AVA: Soy sauce in Singapore is safe
Soya sauce here is safe to consume, says the Agri-Food & Veterinary Authority of Singapore (AVA).
Consumers have been sharing the news that Hong Kong's Consumer Council had warned of a possible cancer-causing chemical in 11 soya sauce brands in the territory. At least two of them are available here.
The warning about soya sauce has been circulating in social media feeds, but in response to media queries, AVA said that all soya sauce brands available in Singapore meet its food safety standards.
The spokesman said: "All imported food, including soya sauce, is regularly sampled for food safety and compliance with AVA's standards and requirements.
"Food products that fail our inspection and laboratory tests will not be allowed for sale in Singapore."
South China Morning Post reported that Hong Kong's Consumer Council had found the chemical compound 4-methylimidazole, which the World Health Organisation classifies as a potential human carcinogen.
Two Singapore companies, Kwong Cheong Thye and Tai Hua, were identified in the report, alongside brands like Konig, Yung Chun, Pearl River Bridge, Imperial Banquet and Yummy House.
Most of these are from China or Hong Kong.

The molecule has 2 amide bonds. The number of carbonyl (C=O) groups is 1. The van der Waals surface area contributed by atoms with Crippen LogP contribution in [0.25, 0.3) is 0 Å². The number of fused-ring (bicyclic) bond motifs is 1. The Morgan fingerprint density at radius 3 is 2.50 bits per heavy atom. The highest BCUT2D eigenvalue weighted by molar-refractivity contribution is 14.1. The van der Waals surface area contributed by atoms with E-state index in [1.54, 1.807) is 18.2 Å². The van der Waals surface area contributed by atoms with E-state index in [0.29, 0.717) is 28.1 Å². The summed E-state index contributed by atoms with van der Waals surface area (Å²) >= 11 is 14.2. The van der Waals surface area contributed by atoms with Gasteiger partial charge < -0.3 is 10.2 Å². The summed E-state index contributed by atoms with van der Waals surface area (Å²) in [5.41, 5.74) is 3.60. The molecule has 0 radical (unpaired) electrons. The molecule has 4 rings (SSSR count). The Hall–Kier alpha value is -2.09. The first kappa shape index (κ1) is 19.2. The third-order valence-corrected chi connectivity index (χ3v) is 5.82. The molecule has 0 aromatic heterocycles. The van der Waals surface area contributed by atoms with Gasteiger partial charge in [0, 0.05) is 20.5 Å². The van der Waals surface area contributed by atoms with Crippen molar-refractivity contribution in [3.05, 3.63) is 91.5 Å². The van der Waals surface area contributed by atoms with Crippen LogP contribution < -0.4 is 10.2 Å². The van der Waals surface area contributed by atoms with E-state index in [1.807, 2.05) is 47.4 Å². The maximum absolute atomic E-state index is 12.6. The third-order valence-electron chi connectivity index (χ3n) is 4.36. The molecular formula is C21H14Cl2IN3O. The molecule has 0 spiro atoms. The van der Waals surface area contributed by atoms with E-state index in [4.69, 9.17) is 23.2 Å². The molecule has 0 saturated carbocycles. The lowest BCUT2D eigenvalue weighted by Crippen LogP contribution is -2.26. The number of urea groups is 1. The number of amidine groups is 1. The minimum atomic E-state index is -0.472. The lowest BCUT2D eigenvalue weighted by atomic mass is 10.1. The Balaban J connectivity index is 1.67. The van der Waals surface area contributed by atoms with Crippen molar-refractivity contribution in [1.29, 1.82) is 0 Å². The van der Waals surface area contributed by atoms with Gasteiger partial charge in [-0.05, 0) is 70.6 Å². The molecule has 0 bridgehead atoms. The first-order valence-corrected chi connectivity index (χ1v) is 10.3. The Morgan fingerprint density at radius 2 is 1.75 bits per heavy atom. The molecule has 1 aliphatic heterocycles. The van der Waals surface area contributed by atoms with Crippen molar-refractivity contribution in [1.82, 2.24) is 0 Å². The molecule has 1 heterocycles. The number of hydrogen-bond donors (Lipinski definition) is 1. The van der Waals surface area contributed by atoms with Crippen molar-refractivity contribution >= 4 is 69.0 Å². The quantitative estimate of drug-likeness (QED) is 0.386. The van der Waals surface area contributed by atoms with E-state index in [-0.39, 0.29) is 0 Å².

The 4-Mei substance is a result of the permitted colouring agents to give characteristic dark colouration of various food products, including soya sauce.
According to a scientist quoted by SCMP, a lot needs to be taken before it becomes remotely harmful.
Wong Ka-hing, associate director at Polytechnic University's Food Safety and Technology Research Centre told SCMP that a man would need to consume at least three litres of soya sauce a day to reach the level required for cancer in the animal test.
When approached, executive director of Tai Hua Food Industries, Mr Pek Yipp Song, said that its products are manufactured in compliance with strict food regulations here. He said that all its products are safe.
The other brand, Kwong Cheong Thye, declined to comment.
Ms Grace Ng, 47, a housewife who regularly cooks her food with Tai Hua soya sauce, said she was reassured.
Ms Ng said: "The taste is a priority to me, not the infinitesimal chance of getting cancer."